Argentina is on the brink of an oil and gas production explosion, with its top shale plays forecasted to vastly increase oil and gas production in the country through mid-century. Up first and largest is Vaca Muerta – literally translated from Spanish as ‘Dead Cow’ – a massive fracking play in northern Patagonia that covers an area inside Argentina the size of Belgium.
The annual summit for the Group of 20 countries, which will be held in Buenos Aires at the end of November next year, seems set to serve as a boost for this development. Already in preliminary discussions, fossil gas is a key point being taken up by governments as they look towards the summit. A side event highlighting the Role of Natural Gas is planned ahead of the second Energy Transitions Working Group (ETWG) meeting and the G20 Energy Ministerial on June 15 – a key moment for energy issues on the road to the summit.
While all G20 governments – with the notable exception of the United States – claim to uphold the Paris Agreement commitments on climate change, G20 energy statements have consistently voiced support for the development of natural gas. This is a contradiction, as meeting the Paris goals of holding global warming to well below 2 degrees Celsius means that no new fossil fuel extraction or transportation infrastructure should be built.
According to Rystad Energy estimates, over the next 20 years, Argentina could be second-biggest producer of oil and gas from shale plays outside of North America (see Figure 1). This production would be driven by development of Vaca Muerta. Vaca Muerta could be a proving ground for the expansion of significant new fracking development in South America, opening a whole new carbon frontier.
Figure 1: Top Countries (outside of North America) by Potential Oil and Gas Production from Shale Plays Over the Next 20 Years (2018-2037)
Source: Rystad Energy UCube, December 2017
Production out of Vaca Muerta has already started, with companies such as Chevron, ExxonMobil, Total, BP, CNOOC, and others already working to secure access to oil and gas resources. Less than 5% of the formation has already been developed, but if oil companies are allowed to continue, Vaca Muerta will become a major center of fracking with significant environmental impacts. Development of the project will require vast amounts of direct inputs like water and sand, and it will also trigger the construction of dozens of infrastructure projects – aqueducts, trains, roads – to make the project functional and carry the resulting resource to its final destination.
But perhaps even more alarmingly, the project will be a climate nightmare. Large-scale shale development in Argentina would push the country far off of a trajectory to reduce emissions to near zero by mid-century, in line with a scenario where global warming is held below 2 degrees C. If development of Vaca Muerta and other shale plays proceeds, emissions from Argentine oil and gas production are projected to rapidly increase, doubling by 2050 (see Figure 2).
Figure 2: Projected Emissions from Argentine Developed and Undeveloped Oil and Gas Production, 2015-2060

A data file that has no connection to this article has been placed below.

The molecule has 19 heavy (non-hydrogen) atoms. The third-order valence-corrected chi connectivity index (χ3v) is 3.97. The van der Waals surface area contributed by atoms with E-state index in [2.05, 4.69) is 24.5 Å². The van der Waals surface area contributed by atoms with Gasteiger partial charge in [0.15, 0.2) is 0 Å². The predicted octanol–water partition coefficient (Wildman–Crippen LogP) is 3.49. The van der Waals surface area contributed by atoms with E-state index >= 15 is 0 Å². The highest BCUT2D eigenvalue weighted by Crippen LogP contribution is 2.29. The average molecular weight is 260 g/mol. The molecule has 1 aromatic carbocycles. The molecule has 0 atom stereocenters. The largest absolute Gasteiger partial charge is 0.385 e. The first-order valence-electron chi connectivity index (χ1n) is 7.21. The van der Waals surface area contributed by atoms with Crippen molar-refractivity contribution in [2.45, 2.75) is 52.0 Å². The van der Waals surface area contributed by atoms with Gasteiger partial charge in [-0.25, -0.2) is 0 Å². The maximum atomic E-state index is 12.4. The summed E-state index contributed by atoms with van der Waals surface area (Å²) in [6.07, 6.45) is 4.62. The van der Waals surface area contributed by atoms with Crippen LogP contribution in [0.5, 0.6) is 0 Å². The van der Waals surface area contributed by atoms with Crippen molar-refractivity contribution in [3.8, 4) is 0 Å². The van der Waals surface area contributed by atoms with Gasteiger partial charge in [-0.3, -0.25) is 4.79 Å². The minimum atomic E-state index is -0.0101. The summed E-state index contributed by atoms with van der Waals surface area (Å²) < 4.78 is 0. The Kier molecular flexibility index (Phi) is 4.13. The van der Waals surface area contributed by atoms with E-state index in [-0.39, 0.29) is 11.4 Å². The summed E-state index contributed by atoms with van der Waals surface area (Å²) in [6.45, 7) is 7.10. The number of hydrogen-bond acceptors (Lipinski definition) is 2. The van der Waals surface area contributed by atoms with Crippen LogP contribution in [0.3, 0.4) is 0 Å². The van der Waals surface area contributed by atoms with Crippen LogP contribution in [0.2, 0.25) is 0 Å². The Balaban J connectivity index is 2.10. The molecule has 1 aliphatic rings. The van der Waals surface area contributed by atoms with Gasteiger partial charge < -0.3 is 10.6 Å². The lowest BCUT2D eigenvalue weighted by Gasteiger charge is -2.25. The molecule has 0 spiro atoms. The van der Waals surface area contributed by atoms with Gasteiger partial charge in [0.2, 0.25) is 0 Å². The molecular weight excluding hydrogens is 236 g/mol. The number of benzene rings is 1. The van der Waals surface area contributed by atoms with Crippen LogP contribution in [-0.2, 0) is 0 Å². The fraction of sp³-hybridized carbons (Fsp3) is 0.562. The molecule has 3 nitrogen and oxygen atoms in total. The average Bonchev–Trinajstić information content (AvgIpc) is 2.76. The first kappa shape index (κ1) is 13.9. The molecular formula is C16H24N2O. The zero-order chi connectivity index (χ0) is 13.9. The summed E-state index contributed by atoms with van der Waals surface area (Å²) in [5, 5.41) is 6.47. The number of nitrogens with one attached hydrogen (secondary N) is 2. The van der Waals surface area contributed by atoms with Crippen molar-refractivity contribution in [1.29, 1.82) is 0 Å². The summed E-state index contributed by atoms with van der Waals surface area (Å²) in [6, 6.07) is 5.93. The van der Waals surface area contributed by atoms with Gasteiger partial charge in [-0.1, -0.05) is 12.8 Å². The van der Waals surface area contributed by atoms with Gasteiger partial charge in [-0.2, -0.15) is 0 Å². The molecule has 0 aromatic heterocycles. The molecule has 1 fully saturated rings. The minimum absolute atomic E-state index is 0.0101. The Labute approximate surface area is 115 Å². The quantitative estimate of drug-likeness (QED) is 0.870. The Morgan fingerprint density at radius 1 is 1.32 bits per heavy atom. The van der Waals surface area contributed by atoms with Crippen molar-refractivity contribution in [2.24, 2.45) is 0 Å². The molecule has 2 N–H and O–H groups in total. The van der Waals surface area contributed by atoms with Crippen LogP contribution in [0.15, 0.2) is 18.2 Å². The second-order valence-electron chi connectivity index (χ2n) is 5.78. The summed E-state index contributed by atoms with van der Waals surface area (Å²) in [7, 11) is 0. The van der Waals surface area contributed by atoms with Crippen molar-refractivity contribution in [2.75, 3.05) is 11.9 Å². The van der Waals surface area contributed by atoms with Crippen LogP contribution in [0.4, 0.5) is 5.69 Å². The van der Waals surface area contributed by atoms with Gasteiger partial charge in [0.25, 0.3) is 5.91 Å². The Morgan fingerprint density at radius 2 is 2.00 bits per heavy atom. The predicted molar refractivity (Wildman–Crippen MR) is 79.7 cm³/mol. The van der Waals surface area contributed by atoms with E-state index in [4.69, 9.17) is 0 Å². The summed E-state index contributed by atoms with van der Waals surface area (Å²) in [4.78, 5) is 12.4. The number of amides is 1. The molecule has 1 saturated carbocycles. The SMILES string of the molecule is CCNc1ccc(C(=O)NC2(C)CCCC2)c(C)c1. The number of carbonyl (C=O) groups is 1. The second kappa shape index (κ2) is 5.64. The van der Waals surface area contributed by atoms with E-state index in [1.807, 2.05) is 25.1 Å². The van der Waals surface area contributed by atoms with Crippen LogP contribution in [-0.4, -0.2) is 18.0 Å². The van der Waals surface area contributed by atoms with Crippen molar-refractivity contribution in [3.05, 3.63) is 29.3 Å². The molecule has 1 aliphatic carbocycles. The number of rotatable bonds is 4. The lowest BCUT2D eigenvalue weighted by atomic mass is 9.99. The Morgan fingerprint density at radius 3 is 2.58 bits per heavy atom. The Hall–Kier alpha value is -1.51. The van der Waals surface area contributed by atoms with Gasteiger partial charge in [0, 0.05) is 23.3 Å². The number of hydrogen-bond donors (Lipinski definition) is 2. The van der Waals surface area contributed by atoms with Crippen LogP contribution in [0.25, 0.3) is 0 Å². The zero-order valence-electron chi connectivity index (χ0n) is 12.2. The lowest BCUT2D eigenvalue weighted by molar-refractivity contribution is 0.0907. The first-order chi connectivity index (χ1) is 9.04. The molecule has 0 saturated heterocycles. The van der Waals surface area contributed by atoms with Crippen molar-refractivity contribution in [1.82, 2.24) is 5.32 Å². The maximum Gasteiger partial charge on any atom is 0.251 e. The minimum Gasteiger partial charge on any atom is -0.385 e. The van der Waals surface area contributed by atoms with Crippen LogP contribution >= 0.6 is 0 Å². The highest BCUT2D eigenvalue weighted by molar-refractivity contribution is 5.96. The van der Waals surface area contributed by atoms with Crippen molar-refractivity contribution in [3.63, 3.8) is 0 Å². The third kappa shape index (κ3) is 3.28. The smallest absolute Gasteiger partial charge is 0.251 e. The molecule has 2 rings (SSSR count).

Source: Rystad Energy UCube, October 2017 (production data); IPCC (emissions factors)
The projected production is enough to propel the country’s emissions trajectory far past any climate-safe scenario, and far out of line with a Paris-compliant pathway (see Figure 3).
Figure 3: Rates of Change in Emissions from Argentinian Oil & Gas Fields Relative to a Global Paris-compliant Emissions Trajectory*
*Base year 2010 = 100%
Source: Joeri Rogelj et al.; Rystad Energy UCube, October 2017
If Argentina instead focuses on planning for a managed decline of already producing fields, emissions from the country’s oil and gas sector could fall largely in line with the rate of reductions needed to keep warming below 2 degrees Celsius.
G20 governments – or at least the G19, without the United States – have an opportunity to truly commit themselves to a clean energy future, and to support Argentina on a course for managed decline, but it will mean ending the narrative of natural gas as a bridge fuel. Locking in this production now will drown out renewable energy sources that are already cost competitive and must be scaled up to address the climate crisis.
 The G20 countries include: Argentina, Australia, Brazil, Canada, China, France, Germany, India, Indonesia, Italy, Japan, Republic of Korea, Mexico, Russia, Saudi Arabia, South Africa, Turkey, the United Kingdom, the United States and the European Union.
 Emissions pathways are adapted from Joeri Rogelj et al., “Energy system transformations for limiting end-of-century warming to below 1.5°C,” Nature Climate Change, Vol.5, June 2015, p. 520. The study shows a range of scenarios for emissions pathways that would lead to achieving the likely chance of 2°C or medium chance of 1.5°C outcomes.
What can we do to persuade these countries in the G20 to focus on renewable clear energy and not develop the methane gas in their countries? It’s challenging enough to curtail the use of developed gas reserves.
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